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Morocco Is a Model for Other Nations Longing for Peace

The opinions expressed by columnists are their own and do not necessarily represent the views of
AP Photo/Mosa'ab Elshamy

Last month, I was thrilled to see Morocco become the fourth Arab nation in the past several months to announce that it would establish full diplomatic relations with Israel. It’s yet another step towards peace in the string of groundbreaking developments that began last summer with the historic Abraham Accords.


Even today, Morocco and Israel have just signed an agreement allowing for direct flights to operate between the two nations.

Before these recent developments, Morocco had already begun to blaze a trail for harmony among Muslims and Jews. They hold a reputation for tolerance and diversity that can serve as a model for other nations around the world that truly want peace for all their citizens.  

Of course, for Israel to normalize relations with any of its neighbors is good news, but Morocco has personal significance for me. In 2017, I had the most amazing experience when I traveled to Morocco to help deliver aid to the small but vibrant Moroccan Jewish community. The lessons I learned there on brotherhood, perseverance, and peace remain an inspiration and guiding light to this day.

Though I have learned about the Jewish communities that once existed in Arab countries, I hadn’t fully understood the depth of the history until I walked in their footsteps. As I was given a tour through the streets of Casablanca and Marrakesh, I was reminded that though Morocco today is a Muslim country, it had been a thriving center of Jewish life prior to World War II, and has a rich Jewish history going back to ancient times – predating the Muslim presence in the region.

Morocco has proven to be quite tolerant toward Jews, particularly in comparison to most of Israel’s neighbors. During World War II, it was Morocco that boldly refused to target Jews for inevitable death, but regarded them as equal to any other Moroccan. The tolerance and respect for Jewish people was driven home to me by a Muslim bellboy at one of the hotels where I stayed. “This is your home,” he said to me, while pointing to a picture on the wall of the Atlas Mountains. “Your people were here before mine.”


I could see the kindness and openness of my young friend reflected on a larger scale throughout my travels in the country. In fact, kindness followed me wherever I went. When I roamed the market, vendors excitedly shouted out “Shalom” to me as I walked by. I visited a 500-year-old synagogue that once served the hundreds of thousands of Jews who lived in the country before World War II, until they fled due to the chaos and uncertainty of war and the formation of the State of Israel, and saw how the locals respect this holy place. I laid my hands on the gravestones in an ancient Jewish cemetery and was deeply moved by how lovingly they were preserved. I saw firsthand that most Moroccans have a genuine respect for the Jewish people, as well as Jewish history – history that most Muslim countries destroyed long ago.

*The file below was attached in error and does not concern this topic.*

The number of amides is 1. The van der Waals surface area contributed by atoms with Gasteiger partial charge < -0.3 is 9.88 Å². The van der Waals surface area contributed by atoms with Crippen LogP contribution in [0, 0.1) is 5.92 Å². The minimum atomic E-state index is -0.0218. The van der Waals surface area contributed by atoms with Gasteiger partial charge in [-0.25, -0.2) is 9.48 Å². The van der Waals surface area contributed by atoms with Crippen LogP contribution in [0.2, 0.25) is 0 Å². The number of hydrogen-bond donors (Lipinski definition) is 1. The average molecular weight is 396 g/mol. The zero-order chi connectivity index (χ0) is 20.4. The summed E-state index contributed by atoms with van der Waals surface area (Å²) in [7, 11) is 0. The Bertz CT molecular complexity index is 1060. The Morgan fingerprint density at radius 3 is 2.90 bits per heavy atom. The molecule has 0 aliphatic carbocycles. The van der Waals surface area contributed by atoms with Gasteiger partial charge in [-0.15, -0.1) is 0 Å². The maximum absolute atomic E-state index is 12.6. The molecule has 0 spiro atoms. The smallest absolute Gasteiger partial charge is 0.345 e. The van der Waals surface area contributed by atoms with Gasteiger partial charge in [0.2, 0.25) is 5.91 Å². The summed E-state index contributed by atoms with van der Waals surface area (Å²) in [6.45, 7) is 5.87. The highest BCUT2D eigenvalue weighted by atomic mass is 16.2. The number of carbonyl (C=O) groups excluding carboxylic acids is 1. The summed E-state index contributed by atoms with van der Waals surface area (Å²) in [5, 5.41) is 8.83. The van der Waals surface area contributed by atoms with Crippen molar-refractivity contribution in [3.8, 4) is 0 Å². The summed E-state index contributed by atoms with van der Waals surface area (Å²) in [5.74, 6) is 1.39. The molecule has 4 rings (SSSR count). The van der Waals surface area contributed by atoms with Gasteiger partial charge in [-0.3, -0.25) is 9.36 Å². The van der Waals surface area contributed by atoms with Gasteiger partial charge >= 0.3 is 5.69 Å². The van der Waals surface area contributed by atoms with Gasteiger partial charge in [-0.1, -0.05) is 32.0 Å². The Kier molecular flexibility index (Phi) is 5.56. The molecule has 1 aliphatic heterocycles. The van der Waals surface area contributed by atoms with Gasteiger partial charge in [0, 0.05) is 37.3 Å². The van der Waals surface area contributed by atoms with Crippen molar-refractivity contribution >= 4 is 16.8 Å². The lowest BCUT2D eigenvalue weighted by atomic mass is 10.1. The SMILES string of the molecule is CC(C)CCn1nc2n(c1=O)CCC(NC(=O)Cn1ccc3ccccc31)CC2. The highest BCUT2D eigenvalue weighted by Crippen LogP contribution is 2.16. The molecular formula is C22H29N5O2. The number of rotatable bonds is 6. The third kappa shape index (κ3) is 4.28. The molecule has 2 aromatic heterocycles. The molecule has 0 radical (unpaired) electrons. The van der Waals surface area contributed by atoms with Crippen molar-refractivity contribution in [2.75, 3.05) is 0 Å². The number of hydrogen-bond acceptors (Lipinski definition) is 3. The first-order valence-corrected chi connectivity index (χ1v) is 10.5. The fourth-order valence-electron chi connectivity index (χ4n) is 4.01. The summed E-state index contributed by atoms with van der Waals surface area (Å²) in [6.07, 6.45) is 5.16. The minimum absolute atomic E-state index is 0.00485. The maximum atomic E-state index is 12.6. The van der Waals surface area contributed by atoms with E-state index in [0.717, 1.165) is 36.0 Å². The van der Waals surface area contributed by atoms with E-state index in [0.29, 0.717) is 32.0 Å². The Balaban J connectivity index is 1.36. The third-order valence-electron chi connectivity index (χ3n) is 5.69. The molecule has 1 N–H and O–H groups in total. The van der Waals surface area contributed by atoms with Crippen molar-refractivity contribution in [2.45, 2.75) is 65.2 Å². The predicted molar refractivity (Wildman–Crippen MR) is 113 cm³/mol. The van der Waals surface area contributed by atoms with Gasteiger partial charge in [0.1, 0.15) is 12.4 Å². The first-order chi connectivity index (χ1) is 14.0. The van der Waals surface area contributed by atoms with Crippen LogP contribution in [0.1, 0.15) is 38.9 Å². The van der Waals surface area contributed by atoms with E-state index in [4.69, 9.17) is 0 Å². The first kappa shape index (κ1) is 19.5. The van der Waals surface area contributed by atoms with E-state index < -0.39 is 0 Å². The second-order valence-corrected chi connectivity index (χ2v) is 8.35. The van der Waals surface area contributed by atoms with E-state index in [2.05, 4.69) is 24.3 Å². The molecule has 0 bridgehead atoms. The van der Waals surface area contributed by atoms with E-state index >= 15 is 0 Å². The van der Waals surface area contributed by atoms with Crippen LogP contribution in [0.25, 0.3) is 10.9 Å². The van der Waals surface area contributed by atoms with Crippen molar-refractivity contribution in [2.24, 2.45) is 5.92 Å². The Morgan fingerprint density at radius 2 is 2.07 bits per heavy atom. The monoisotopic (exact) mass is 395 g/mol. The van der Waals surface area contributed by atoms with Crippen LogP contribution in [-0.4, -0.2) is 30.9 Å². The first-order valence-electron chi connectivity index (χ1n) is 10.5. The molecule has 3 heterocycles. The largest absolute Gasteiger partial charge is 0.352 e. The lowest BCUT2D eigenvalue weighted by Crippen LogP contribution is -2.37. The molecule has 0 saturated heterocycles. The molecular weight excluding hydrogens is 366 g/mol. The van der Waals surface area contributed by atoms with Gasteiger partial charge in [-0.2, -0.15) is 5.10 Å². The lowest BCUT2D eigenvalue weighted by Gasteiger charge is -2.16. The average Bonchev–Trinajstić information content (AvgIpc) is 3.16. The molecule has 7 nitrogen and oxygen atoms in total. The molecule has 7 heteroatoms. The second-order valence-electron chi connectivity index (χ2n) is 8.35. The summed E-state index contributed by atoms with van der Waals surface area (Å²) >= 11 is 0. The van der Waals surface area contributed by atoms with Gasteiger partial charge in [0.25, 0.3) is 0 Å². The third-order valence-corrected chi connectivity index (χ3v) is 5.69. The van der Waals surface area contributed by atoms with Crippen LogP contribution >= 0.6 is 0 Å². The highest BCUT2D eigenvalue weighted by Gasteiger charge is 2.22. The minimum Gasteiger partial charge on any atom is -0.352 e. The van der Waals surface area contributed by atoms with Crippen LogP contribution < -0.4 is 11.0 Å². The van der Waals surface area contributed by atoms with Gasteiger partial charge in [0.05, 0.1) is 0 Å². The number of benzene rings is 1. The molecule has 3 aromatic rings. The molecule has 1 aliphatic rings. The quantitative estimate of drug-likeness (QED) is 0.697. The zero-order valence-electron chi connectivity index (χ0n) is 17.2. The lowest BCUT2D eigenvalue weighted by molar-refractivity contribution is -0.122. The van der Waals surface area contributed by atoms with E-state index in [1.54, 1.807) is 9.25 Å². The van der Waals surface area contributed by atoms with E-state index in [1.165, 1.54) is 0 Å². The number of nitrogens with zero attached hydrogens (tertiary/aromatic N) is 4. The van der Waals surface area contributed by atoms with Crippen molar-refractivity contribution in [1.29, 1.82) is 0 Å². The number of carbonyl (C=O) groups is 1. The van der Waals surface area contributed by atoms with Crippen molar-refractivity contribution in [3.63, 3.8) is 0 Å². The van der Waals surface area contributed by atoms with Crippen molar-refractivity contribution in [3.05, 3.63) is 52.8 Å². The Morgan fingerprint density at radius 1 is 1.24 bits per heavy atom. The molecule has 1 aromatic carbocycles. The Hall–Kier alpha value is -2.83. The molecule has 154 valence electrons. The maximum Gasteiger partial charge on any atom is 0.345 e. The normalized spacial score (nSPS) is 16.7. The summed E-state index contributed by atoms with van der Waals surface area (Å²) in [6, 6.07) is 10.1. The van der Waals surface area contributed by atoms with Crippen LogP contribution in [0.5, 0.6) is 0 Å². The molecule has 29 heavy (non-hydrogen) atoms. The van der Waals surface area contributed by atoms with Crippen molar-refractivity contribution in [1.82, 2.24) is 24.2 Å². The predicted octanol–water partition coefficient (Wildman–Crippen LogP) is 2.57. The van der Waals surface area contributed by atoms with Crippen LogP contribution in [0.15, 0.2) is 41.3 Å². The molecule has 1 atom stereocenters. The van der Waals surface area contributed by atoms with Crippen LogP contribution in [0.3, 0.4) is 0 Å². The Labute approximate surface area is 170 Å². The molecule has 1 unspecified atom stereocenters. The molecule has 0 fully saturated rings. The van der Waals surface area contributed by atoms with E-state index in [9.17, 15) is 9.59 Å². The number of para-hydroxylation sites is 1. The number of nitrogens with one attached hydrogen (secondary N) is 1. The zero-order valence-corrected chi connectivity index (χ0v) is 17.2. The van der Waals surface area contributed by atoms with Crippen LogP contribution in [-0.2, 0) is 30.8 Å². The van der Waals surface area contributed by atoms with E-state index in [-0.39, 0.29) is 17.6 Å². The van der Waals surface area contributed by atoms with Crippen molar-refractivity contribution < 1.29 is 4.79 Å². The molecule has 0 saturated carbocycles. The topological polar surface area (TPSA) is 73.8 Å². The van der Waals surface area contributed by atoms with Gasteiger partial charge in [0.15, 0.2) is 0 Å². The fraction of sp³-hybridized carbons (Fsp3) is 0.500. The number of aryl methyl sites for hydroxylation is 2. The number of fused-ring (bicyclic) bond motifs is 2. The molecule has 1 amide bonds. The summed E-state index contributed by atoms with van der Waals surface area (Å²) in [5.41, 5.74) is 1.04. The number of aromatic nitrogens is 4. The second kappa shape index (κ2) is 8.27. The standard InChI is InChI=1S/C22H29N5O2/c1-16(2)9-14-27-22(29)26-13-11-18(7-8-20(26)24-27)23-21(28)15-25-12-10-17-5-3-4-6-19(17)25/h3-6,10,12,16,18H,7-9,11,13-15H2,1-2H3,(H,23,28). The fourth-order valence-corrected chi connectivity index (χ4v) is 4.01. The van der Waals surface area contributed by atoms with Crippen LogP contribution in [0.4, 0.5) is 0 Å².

The truth is that The Fellowship has been serving Morocco’s small yet inspirational Jewish community for years, though due to political sensitivities we haven’t been able to discuss it publicly. We’ve supported aliyah (immigration to Israel) for Jews wishing to live in the Holy Land. We’ve provided food vouchers and special holiday food to Jews in need for Jewish holidays like Passover and Rosh Hashanah. And even as we have delivered aid to the Jewish community in Morocco, we have also tried to repay their friendly neighbors by distributing food boxes out of the local synagogue to Muslims in need during their holidays as well. It is all part of our mission of helping and bridge-building – but sometimes, in sensitive areas of the world, our work must remain secret, for the safety of all.


One night during my trip to Morocco, I attended an event marking the month of Ramadan, which is holy to Muslims. This might not seem remarkable, but indeed it was one of the most remarkable experiences of my life. This iftar meal (the breaking of the Ramadan fast) was held at a Marrakesh synagogue and was sponsored by the local Jewish community. Many Jews were in attendance, along with senior Muslim advisors to the King. As I watched the Jews and Muslims gather in a spirit of tolerance, faith, and genuine respect for one another, I wished the entire world was witnessing this remarkable gesture of peace and goodwill. The biblical verse “How good and pleasant it is when God’s people live together in unity” (Psalm 133:1) was taking place before my eyes.

I’m glad to see that this congenial spirit has now been made “official” by the opening of formal relations between Israel and Morocco. My prayer today is that these examples permeate the hearts of leaders in every nation on earth and that, in place of hostility and bitterness, friendship and mutual understanding will always prevail. 

Yael Eckstein is the president of the International Fellowship of Christian and Jews. As President of The Fellowship, she also holds the rare distinction of being a woman leading one of the world’s largest, religious not-for-profit organizations, having raised $1.8 billion — mostly from Christians — to assist Israel and the Jewish people. She is the author of the newly released “Generation to Generation: Passing on a Legacy of Faith to our Children.


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